Remembering Brian Dennehy

Actor Elizabeth Dennehy (left) remembers her father Brian Dennehy, “a tireless tragedian of the old school” (Chris Jones, Chicago Tribune), who passed away at the age of 81 on April 15, 2020 from cardiac arrest due to sepsis. Elizabeth shares what it was like to grow up as the great actor’s daughter and what lessons she learned about the business from him; how her father did it backwards (family first, carousing second); was inspired by Marlon Brando, Richard Burton, and Oliver Reed; grabbed both roles and audiences by the throat; grew into his looks; loved taking roles that scared him and surprising people at auditions; took command of his physicality; was powered by adrenaline; and was absolutely terrified (in a good way) by the challenge of A Touch of the Poet. (Length 23:44) (Photos courtesy of Elizabeth Dennehy.)

Once Again: Mr. Brian Dennehy

“The dream is the most important part of our lives.”
Brian Dennehy, 1938-2020

We remember Brian Dennehy, the acclaimed actor who passed away last night, April 15, 2020, with this repost of our podcast interview with him from 2012, recorded during his run of Eugene O’Neill’s The Iceman Cometh at the Goodman Theatre in Chicago. Brian offers praise for his fellow actors, identifies the weather phenomenon O’Neill’s plays can best be described as, reveals what can happen when you succeed in an O’Neill play, shares who he thinks should be considered the Iron Man of the American theatre (the requirements for which sound strangely familiar), and laments the disturbing lack of 73-year-old vampires in the American cinema. (Length 19:09)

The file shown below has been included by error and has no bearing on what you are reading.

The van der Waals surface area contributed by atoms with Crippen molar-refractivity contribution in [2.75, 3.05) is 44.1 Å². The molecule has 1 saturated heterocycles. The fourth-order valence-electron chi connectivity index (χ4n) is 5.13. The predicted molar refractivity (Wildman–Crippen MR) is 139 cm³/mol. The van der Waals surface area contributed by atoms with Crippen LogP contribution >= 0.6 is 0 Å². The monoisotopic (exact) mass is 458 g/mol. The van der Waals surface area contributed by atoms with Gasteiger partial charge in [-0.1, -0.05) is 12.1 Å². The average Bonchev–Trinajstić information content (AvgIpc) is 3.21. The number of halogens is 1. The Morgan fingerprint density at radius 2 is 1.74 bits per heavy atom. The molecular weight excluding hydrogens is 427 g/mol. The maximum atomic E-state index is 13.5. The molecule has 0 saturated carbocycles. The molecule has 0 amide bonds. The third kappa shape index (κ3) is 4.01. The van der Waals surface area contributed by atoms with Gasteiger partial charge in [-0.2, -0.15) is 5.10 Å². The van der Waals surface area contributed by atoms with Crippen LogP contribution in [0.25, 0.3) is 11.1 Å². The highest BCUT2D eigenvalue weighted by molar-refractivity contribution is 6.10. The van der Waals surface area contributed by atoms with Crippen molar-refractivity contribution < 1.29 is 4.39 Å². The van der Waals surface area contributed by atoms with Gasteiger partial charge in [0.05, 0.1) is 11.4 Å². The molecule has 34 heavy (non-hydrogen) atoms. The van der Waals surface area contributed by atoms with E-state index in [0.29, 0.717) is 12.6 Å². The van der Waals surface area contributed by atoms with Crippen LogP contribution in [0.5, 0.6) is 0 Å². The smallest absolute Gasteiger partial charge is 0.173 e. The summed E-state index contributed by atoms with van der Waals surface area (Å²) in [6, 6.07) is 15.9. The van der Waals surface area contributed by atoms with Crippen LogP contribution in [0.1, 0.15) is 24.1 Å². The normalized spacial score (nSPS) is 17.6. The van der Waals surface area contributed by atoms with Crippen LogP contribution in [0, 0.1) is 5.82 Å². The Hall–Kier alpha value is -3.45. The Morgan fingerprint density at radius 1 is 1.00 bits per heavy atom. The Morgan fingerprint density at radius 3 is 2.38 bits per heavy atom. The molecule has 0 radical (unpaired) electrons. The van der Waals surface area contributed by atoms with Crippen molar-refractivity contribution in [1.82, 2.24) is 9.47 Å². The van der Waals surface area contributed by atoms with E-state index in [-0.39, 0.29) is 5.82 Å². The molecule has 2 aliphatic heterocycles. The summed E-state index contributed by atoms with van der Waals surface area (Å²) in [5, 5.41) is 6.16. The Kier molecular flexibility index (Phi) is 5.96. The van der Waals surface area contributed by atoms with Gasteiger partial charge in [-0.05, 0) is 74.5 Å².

Episode 587. Slings & Arrows

With the premieres of both Rise (on NBC) and Barry (on HBO), it’s the perfect time to satisfy listeners who’ve asked us many times to delve into the seminal TV show Slings & Arrows, the Canadian production that lovingly sends up and celebrates the business and art of theatre, and is the definitive depiction of our business on television. Howard Sherman returns to talk about what makes this show so great (and occasionally painful and eye-rolling) and offers a defense of theatre administrators; a recognition of fantastic actors such as Rachel McAdams, Stephen Ouimette, and Paul Gross; detailed explorations of theatrical art; surprisingly complex and nuanced interpretations of Shakespeare; the importance of — yet again — representation, and — coolest of all! — where you can currently see the show online for free right now.